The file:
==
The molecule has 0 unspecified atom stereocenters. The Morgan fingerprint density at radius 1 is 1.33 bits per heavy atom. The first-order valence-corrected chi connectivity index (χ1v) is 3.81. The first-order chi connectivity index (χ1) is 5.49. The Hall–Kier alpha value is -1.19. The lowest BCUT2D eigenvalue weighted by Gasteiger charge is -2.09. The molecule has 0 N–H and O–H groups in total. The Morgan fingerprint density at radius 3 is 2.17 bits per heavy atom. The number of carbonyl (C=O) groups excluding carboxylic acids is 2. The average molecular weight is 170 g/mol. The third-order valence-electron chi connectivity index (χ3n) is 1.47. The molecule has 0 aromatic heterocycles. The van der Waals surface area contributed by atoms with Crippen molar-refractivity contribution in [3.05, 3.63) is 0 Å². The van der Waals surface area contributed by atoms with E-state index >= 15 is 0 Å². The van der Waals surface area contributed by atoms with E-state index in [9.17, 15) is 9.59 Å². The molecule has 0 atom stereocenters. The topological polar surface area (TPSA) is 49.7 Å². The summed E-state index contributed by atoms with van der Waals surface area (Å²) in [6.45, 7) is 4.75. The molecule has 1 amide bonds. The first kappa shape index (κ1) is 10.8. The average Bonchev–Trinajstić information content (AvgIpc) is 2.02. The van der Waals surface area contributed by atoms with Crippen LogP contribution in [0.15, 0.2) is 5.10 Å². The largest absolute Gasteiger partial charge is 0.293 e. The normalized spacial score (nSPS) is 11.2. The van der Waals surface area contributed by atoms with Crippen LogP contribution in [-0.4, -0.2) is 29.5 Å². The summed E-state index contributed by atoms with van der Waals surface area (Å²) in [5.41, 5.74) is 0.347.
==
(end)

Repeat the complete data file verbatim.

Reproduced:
The molecule has 0 unspecified atom stereocenters. The Morgan fingerprint density at radius 1 is 1.33 bits per heavy atom. The first-order valence-corrected chi connectivity index (χ1v) is 3.81. The first-order chi connectivity index (χ1) is 5.49. The Hall–Kier alpha value is -1.19. The lowest BCUT2D eigenvalue weighted by Gasteiger charge is -2.09. The molecule has 0 N–H and O–H groups in total. The Morgan fingerprint density at radius 3 is 2.17 bits per heavy atom. The number of carbonyl (C=O) groups excluding carboxylic acids is 2. The average molecular weight is 170 g/mol. The third-order valence-electron chi connectivity index (χ3n) is 1.47. The molecule has 0 aromatic heterocycles. The van der Waals surface area contributed by atoms with Crippen molar-refractivity contribution in [3.05, 3.63) is 0 Å². The van der Waals surface area contributed by atoms with E-state index >= 15 is 0 Å². The van der Waals surface area contributed by atoms with E-state index in [9.17, 15) is 9.59 Å². The molecule has 0 atom stereocenters. The topological polar surface area (TPSA) is 49.7 Å². The summed E-state index contributed by atoms with van der Waals surface area (Å²) in [6.45, 7) is 4.75. The molecule has 1 amide bonds. The first kappa shape index (κ1) is 10.8. The average Bonchev–Trinajstić information content (AvgIpc) is 2.02. The van der Waals surface area contributed by atoms with Crippen LogP contribution in [0.15, 0.2) is 5.10 Å². The largest absolute Gasteiger partial charge is 0.293 e. The normalized spacial score (nSPS) is 11.2. The van der Waals surface area contributed by atoms with Crippen LogP contribution in [-0.4, -0.2) is 29.5 Å². The summed E-state index contributed by atoms with van der Waals surface area (Å²) in [5.41, 5.74) is 0.347.